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About Madikwe Private Game Reserve

Madikwe is a "Big Five" game reserve situated 90 km north of Zeerust. Covering some 60 000 hectare, it is one of the largest game reserves in South Africa. The rich diversity of vegetation ensures a wide range of game and the topography offers ideal game viewing opportunities.

Background

The reserve was announced to the public in August 1991 and officially became part of the Board's estate on 31 October the same year. The reserve was proclaimed after a detailed feasibility study of the area was conducted by independent consultants. The study showed that wildlife-based tourism was the most beneficial option for this remote and economically depressed area.

One of South Africa's largest game reserves, Madikwe has the distinction of being one of the few game reserves in the world to be proclaimed purely on the grounds of being the most appropriate and sustainable land use for an area.

The reserve consists of vast plains of open woodlands and grasslands, dissected by the rugged Rant van Tweedepoort, and bordered in the south by the Dwarsberg Mountains. The area is dotted with huge rocky hills or inselbergs (ecological description). The entire reserve has been enclosed in a 150 km perimeter fence which has been electrified to prevent the escape of elephants and the larger predators.

Madikwe represents an extension to this philosophy in that it is run as a joint venture between the State, the private sector and local communities. The success of this approach has made Madikwe the role model for similar ventures being started up elsewhere in South Africa.

Area

The reserve is divided into two main areas. The area north of the Molatedi Dam is fenced and stocked with all the historically indigenous wild animals ­ including elephant, rhinoceros, lion, leopard and buffalo. As part of future developments for the park, the dam area will be fenced separately and stocked with smaller, non-dangerous animals - thus allowing free movement of tourists and maximum utilisation of the dam.

Even before Madikwe had been officially proclaimed, work had begun to clear the many derelict farm buildings and structures, the hundreds of kilometres of old fencing and the many alien plants. Some of the buildings were spared and now serve as Park offices and workshops, while various outposts have been built to house game scouts and other reserve staff. Approximately 60 000 hectares of the reserve were enclosed in a perimeter fence, measuring 150 kilometres. This was later electrified to prevent the escape of elephants and the larger predators. Where possible, local business and labour have been used to demolish and clear unwanted structures, erect fences, construct roads and build dams and lodges. Several game lodges have already been built. Other lodges will be developed in the near future.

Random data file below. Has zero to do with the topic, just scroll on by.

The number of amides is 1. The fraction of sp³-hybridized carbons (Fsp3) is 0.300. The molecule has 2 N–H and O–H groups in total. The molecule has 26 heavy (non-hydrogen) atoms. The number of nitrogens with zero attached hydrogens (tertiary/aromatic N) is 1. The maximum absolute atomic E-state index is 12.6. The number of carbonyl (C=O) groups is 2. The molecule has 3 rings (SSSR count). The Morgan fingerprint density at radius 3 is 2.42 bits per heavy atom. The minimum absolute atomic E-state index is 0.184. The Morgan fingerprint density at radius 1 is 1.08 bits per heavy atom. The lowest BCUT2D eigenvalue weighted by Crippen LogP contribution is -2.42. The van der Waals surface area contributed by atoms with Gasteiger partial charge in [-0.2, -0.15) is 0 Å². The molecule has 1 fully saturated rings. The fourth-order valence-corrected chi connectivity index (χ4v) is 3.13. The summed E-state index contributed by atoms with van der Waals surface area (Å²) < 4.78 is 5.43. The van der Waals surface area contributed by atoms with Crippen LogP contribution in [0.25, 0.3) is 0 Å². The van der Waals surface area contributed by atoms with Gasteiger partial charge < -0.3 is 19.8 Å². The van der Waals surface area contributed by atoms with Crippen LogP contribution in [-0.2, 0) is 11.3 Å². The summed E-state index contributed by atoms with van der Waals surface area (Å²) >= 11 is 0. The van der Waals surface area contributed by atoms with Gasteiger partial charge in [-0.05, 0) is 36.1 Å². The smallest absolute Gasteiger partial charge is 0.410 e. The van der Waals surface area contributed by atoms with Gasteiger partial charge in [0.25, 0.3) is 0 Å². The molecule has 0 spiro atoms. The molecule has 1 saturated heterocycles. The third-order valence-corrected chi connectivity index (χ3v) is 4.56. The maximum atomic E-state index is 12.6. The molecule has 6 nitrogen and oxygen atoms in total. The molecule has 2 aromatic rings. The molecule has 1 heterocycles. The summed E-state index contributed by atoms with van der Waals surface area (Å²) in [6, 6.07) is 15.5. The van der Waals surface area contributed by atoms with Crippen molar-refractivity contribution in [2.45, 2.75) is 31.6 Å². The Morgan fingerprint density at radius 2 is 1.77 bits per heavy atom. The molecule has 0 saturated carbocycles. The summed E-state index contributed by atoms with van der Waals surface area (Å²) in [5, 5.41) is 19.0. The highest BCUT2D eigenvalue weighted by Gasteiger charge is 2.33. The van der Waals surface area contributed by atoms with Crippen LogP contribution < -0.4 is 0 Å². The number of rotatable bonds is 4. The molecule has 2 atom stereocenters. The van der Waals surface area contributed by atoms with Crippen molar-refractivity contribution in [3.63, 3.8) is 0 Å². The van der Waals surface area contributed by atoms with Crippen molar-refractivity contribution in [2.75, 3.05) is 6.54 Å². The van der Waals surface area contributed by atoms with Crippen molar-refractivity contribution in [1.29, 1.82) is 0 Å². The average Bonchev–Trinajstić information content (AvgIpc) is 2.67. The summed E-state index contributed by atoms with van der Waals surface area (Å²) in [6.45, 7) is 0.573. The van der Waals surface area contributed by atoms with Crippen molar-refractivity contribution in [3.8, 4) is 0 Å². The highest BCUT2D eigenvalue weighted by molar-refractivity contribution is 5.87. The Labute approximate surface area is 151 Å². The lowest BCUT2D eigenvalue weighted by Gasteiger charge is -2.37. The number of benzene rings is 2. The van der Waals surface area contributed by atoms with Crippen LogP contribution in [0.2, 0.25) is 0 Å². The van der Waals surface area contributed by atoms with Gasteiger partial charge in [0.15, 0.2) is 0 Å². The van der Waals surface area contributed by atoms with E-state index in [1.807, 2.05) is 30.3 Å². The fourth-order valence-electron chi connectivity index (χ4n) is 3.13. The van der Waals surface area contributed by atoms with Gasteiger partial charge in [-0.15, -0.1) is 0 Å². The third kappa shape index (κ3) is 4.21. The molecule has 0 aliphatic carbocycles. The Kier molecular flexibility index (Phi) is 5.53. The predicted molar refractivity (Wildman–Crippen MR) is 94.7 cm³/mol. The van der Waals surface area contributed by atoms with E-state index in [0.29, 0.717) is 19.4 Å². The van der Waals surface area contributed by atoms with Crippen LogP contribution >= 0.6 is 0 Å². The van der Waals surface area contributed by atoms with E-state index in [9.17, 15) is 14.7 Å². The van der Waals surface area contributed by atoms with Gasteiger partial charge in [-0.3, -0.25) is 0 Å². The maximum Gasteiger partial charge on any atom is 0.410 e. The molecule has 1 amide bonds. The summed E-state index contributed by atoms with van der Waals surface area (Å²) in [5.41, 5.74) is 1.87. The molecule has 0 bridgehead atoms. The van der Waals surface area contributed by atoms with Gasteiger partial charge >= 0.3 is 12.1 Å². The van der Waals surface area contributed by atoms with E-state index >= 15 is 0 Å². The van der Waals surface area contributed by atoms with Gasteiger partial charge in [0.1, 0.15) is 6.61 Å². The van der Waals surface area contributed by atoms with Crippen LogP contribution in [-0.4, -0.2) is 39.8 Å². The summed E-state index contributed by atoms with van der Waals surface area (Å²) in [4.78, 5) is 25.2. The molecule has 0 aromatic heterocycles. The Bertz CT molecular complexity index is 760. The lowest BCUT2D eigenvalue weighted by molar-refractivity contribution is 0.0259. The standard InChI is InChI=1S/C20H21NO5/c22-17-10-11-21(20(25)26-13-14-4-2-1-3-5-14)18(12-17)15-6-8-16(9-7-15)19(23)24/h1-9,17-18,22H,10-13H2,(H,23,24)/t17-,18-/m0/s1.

Wildlife

The reintroduction of game began early in 1991, shortly before the perimeter fence had been completed. Operation Phoenix, as the reintroduction programme is called, is the largest game translocation exercise in the world. More than 8 000 animals of 28 species have so far been released into the reserve, including elephant, rhino, buffalo, lion, cheetah, Cape hunting dog, spotted hyena, giraffe, zebra and many species of antelope and herbivores. Leopard already occurred in the reserve. Operation Phoenix was completed in 1997.

Functioning

Madikwe functions through a system designed to benefit the three main stakeholders involved in the reserve. These are the North West Parks Board, the private sector and the local communities. All three work together in a mutually beneficial "partnership in conservation." The Parks Board is responsible for setting up the necessary infrastructure and the management to run Madikwe as a major protected conservation area in the North West Province. It also identifies suitable sites within the reserve which are leased to the private sector for tourism-based developments and activities.

The private sector provides the necessary capital to build game lodges and to market and manage the lodges and the tourism in the reserve. In this way, private sector money, rather than State funds, is used to develop the tourism potential of the reserve